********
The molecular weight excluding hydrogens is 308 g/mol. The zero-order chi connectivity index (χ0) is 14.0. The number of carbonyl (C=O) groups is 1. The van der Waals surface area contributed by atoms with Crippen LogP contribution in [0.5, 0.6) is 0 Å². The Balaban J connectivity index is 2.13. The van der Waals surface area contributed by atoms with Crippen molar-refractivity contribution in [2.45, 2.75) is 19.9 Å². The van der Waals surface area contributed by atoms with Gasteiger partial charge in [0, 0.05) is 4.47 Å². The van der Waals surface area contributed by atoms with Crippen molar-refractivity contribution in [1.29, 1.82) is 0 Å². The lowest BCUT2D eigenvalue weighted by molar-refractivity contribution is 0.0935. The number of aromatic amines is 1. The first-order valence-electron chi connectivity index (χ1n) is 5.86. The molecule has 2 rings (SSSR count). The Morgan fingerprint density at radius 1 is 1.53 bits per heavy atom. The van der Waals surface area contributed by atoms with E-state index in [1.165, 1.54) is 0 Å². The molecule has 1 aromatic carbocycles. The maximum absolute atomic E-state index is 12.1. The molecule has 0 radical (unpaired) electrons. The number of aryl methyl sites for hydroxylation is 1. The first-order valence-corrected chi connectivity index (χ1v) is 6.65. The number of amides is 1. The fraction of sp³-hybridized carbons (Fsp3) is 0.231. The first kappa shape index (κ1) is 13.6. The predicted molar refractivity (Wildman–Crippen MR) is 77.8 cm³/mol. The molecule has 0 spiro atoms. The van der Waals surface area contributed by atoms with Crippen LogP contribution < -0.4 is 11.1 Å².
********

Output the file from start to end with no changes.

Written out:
The molecular weight excluding hydrogens is 308 g/mol. The zero-order chi connectivity index (χ0) is 14.0. The number of carbonyl (C=O) groups is 1. The van der Waals surface area contributed by atoms with Crippen LogP contribution in [0.5, 0.6) is 0 Å². The Balaban J connectivity index is 2.13. The van der Waals surface area contributed by atoms with Crippen molar-refractivity contribution in [2.45, 2.75) is 19.9 Å². The van der Waals surface area contributed by atoms with Gasteiger partial charge in [0, 0.05) is 4.47 Å². The van der Waals surface area contributed by atoms with Crippen molar-refractivity contribution in [1.29, 1.82) is 0 Å². The lowest BCUT2D eigenvalue weighted by molar-refractivity contribution is 0.0935. The number of aromatic amines is 1. The first-order valence-electron chi connectivity index (χ1n) is 5.86. The molecule has 2 rings (SSSR count). The Morgan fingerprint density at radius 1 is 1.53 bits per heavy atom. The van der Waals surface area contributed by atoms with E-state index in [1.165, 1.54) is 0 Å². The molecule has 1 aromatic carbocycles. The maximum absolute atomic E-state index is 12.1. The molecule has 0 radical (unpaired) electrons. The number of aryl methyl sites for hydroxylation is 1. The first-order valence-corrected chi connectivity index (χ1v) is 6.65. The number of amides is 1. The fraction of sp³-hybridized carbons (Fsp3) is 0.231. The first kappa shape index (κ1) is 13.6. The predicted molar refractivity (Wildman–Crippen MR) is 77.8 cm³/mol. The molecule has 0 spiro atoms. The van der Waals surface area contributed by atoms with Crippen LogP contribution < -0.4 is 11.1 Å².